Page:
Under the law, an owner or operator of a stationary source with an “actual exceedance of any pollution or air quality standards” will pay not more than P100,000 for each day of its violation until it has complied with the standards. On top of that, the stationary source may be shut down or suspended until there are environmental safeguards – except when it is already the third offense, in which the stationary source will be closed permanently and immediately.

For violations in stationary sources, the law said that fines would increase by at least 10 percent every three years to account for inflation and avoid losing its deterrent effect.

Meanwhile, the driver or operator of a vehicle exceeding emission standards will pay a fine not more than P2,000 for the first offense, not more than P4,000 but not less than P2,000 for the second offense, and not more than P6,000 but not less than P4,000 for the third offense. Also, motor vehicle registration suspension will take effect for one year on the third offense.

The vehicle will also be impounded unless the fines are paid in full. The license plate will be turned over to the Department of Transportation and Communications until the owner or operator makes the necessary repairs to comply with the standards. The driver and operator will also undergo a “pollution control management” seminar.

But the law also said that anyone, who has a violation about the national inspection and maintenance program “including technicians and facility compliance shall [be] penalized with a fine of not less than Thirty Thousand Pesos (P30,000) or cancellation of license of both the technician and the center, or both, as determined by the [Department of Trade and Industry].”

Anyone who violates other law provisions will either pay a fine not more than P100,000 but not less than P10,000, face six months to six years imprisonment, or both. In case of a gross violation, the offender will face imprisonment of not less than six years but not more than 10 years.

It also explained, in gross violation and other law provisions in the act, that if the offender is a juridical person or non-human legal person, its “president, manager, directors, trustees, the pollution control officer or the officials directly in charge of the operations shall suffer the penalty herein provided.”

NO SMOKING ZONES. The Clean Air Act prohibits smoking inside a public building or an enclosed public place including public vehicles and other means of transport or in any enclosed area outside of one’s private residence, private place of work or any duly designated smoking area. (Gerd Altmann via Pixabay)

Implementation

The DENR’s Environmental Management Bureau (EMB) implements the Clean Air Act. To ensure that vehicles comply with the emission standards, EMB is implementing the Motor Vehicle Emission Management Program.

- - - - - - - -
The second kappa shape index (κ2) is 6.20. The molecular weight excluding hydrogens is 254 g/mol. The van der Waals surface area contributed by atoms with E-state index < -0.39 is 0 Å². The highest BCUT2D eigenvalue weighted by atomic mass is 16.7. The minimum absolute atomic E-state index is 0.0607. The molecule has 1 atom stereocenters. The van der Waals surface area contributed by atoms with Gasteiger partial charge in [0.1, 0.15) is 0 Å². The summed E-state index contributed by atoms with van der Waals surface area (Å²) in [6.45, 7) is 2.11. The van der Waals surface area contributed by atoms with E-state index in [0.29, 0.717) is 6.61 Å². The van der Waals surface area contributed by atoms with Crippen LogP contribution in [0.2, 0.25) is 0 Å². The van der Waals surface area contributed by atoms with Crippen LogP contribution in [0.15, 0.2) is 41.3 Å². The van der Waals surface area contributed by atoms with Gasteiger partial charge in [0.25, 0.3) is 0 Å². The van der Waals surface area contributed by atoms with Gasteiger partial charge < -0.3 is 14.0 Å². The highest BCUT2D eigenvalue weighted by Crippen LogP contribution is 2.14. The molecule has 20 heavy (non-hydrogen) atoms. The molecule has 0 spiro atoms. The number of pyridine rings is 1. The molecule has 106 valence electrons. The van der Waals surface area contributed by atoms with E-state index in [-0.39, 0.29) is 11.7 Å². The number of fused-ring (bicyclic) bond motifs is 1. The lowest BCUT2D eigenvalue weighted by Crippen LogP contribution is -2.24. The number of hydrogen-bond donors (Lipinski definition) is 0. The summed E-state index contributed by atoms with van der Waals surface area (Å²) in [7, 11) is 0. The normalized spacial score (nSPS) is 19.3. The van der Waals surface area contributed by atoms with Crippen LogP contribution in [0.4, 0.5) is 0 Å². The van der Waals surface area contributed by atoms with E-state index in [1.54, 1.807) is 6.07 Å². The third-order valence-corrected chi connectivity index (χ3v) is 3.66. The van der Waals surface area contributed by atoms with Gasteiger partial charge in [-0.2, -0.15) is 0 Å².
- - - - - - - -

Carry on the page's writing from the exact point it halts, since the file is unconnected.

In the Bahay Tambutso project, DENR-EMB and its partner agencies and local government units apprehend vehicles and inspect if they comply with the standards.

Meanwhile, section 22 of the law said that “any imported new or locally-assembled new motor vehicle” must secure a Certificate of Conformity (COC) before it can be registered to ensure that it meets the emission standards. DENR, through EMB, issues the COC.

In 2015, DENR also released administrative order no. 2015-04, which showed the emission standards for vehicles “loaded with EURO 4 fuel” and stated that all new vehicles to be used and introduced in the market starting January 2016 must be Euro 4 engines and meet its required emission limits. In euro 4 engines, sulfur, benzenes, and aromatics are lower compared to euro 2 engines.

EMB also implements the Industrial Emission Monitoring Program to ensure that industries follow emission standards. In this program, the DENR-EMB has established the Sampling Assessment Team to monitor the emissions coming from all the different industries’ Air Pollution Source Installations (APSIs).

The bureau also implements the General Ambient and Roadside Ambient Air Quality Monitoring Program. In this program, regional monitoring stations assess criteria air pollutants to monitor the country’s ambient air quality.

In general, ambient air quality in a “fixed area” is being monitored. On the roadside, ambient air quality close to busy roads is being monitored.

Education and information campaign

The law also promotes public information and education campaigns through the DENR, the Department of Education, Department of Interior and Local Government, Department of Agriculture, and the Philippine Information Agency. These campaigns must encourage other government agencies and private sectors to participate.